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- Unfortunate job description on a sign in the toilets at #London's @DominionTheatre. https://t.co/mAKGPLjqM04 hours ago
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- New York has much to learn from #London. Here, you can decide to see a play or musical at 5pm and pay $20 for a great seat at a good one.6 hours ago
Gorgeous Art Deco lobby ceiling, right? The 28-story building was built in 1928 at Seventh Avenue and 25th Street as the Lefcourt Clothing Center to serve the garment industry. Its builder was Abraham E Lefcourt, who rose from newspaper boy on the Lower East Side to become the Donald Trump of Roaring ’20s Manhattan. He owned 24 buildings, and he grandly affixed his own name to many of them to secure his own reputation.
In 1928, when he was worth $100 million, he made his first foray into construction. The Garment Center was designed by Eli Jacques Kahn (the Costas Kondylis of his day—workmanlike, prolific, essentially uncool) and its touches were designed to impress—Deco became a Lefcourt hallmark—and it mostly served men’s and boys’ clothing manufacturers.
It was such a success he ended up building six more skyscrapers—never allowing people to forget that he used to sell papers on the corner. He even founded his own bank.
And then he lost it all. First, the Depression ruined him. Then, in 1930, his son Alan died of anemia, aged just 17. Brokenhearted, Lefcourt named his latest building the Lefcourt-Alan Building in his honor. Located north of Times Square on Broadway, it was sanctified with a bronze of his lost boy looking out from a position above its entrance.
But by November 1931, financially drained, he had defaulted on its sublease, and by April 1932, his tribute to his dead son was now and forevermore known instead as the Brill Building. As the Lefcourts faded from memory, the renamed building assumed its own indelible destiny in American culture. The bust of poor Alan Lefcourt, gone when only a teenager, still looks out from the Brill Building, but it, too, no longer bears the Lefcourt name.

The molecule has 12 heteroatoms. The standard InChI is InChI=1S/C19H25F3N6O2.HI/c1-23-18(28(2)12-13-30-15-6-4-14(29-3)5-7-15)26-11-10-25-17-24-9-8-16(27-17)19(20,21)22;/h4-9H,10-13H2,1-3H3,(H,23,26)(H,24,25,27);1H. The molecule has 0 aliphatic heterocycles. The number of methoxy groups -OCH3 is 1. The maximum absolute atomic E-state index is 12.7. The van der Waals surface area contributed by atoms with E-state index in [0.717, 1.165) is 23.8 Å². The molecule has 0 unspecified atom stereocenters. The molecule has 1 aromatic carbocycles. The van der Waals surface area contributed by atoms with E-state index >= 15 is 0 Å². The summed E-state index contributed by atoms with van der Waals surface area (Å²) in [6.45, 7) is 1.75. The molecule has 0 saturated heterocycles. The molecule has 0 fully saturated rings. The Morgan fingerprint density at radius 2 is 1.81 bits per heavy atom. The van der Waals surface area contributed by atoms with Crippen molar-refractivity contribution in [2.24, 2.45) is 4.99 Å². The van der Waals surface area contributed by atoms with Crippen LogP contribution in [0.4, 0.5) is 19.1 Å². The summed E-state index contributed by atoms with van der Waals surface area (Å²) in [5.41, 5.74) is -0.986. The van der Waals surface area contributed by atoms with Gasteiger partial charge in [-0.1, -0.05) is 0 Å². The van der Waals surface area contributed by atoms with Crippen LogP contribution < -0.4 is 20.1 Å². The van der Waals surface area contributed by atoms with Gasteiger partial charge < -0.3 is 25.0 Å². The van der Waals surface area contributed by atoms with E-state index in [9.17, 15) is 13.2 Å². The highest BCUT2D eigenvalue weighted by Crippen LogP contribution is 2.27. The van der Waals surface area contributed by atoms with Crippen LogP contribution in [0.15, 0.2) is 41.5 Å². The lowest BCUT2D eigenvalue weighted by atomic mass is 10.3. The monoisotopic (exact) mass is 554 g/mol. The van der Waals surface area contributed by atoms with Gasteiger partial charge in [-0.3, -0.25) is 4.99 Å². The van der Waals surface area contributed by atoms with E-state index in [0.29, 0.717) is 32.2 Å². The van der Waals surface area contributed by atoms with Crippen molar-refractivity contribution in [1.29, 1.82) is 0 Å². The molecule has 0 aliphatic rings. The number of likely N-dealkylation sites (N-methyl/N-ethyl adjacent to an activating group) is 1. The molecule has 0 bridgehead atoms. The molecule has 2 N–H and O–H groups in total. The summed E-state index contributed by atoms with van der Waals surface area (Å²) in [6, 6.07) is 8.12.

In 1932, Lefcourt, having lost everything, had a heart attack in one of his own buildings, a hotel, the Savoy-Plaza. Just two years after his son, he was dead, at age 55. The probate documents said he had only $2,500 in assets by then, and none of it was in real estate. His death site, at Fifth Avenue and 59th Street, was demolished in 1965 to make way for the General Motors Building.
Unfortunately, the Lefcourt Garment Center’s stunning Art Deco lobby ceiling wasn’t protected. This spring, its owner, 275 Seventh Avenue LLC (manager: CB Richard Ellis), ripped it out. Today, it’s nothing but exposed ducts and work lights. The central section is obscured by hoarding, but the corridors leading to 25th and 26th Streets are nakedly obliterated.
So I asked the security guard if the ceiling was being conserved somewhere. He told me the ceiling wasn’t saved, that they’re putting in a new one.
This is how our heritage is destroyed every day.
We ignore it, then we forget it, then it vanishes for good.
Last winter, when I happened to be in the Lefcourt Clothing Center, I was astounded by what I saw overhead. When I took out my camera to capture images of that glorious ceiling, a security guard rushed me and barked that I wasn’t allowed to take pictures in their lobby, that it was private property.
Now I know why he didn’t want it documented. He knew they were about to destroy it.
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